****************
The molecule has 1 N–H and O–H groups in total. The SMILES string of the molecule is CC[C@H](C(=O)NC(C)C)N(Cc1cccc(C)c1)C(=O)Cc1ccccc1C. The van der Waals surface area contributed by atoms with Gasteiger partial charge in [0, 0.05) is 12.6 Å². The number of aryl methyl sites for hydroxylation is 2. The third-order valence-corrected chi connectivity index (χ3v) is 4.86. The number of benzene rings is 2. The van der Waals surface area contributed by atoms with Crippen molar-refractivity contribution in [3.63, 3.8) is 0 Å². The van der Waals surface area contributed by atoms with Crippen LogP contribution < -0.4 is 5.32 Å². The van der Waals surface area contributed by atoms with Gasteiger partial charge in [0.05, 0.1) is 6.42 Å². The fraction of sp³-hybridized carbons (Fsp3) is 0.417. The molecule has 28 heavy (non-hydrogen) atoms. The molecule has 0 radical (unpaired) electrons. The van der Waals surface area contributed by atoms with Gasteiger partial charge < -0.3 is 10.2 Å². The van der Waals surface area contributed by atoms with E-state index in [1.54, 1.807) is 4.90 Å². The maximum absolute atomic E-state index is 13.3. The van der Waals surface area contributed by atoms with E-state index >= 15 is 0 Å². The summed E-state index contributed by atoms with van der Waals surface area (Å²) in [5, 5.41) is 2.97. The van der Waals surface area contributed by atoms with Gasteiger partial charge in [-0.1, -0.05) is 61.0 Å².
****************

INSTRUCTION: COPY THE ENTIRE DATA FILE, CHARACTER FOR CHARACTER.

The molecule has 1 N–H and O–H groups in total. The SMILES string of the molecule is CC[C@H](C(=O)NC(C)C)N(Cc1cccc(C)c1)C(=O)Cc1ccccc1C. The van der Waals surface area contributed by atoms with Gasteiger partial charge in [0, 0.05) is 12.6 Å². The number of aryl methyl sites for hydroxylation is 2. The third-order valence-corrected chi connectivity index (χ3v) is 4.86. The number of benzene rings is 2. The van der Waals surface area contributed by atoms with Crippen molar-refractivity contribution in [3.63, 3.8) is 0 Å². The van der Waals surface area contributed by atoms with Crippen LogP contribution < -0.4 is 5.32 Å². The van der Waals surface area contributed by atoms with Gasteiger partial charge in [0.05, 0.1) is 6.42 Å². The fraction of sp³-hybridized carbons (Fsp3) is 0.417. The molecule has 28 heavy (non-hydrogen) atoms. The molecule has 0 radical (unpaired) electrons. The van der Waals surface area contributed by atoms with Gasteiger partial charge < -0.3 is 10.2 Å². The van der Waals surface area contributed by atoms with E-state index in [1.54, 1.807) is 4.90 Å². The maximum absolute atomic E-state index is 13.3. The van der Waals surface area contributed by atoms with E-state index >= 15 is 0 Å². The summed E-state index contributed by atoms with van der Waals surface area (Å²) in [5, 5.41) is 2.97. The van der Waals surface area contributed by atoms with Gasteiger partial charge in [-0.1, -0.05) is 61.0 Å².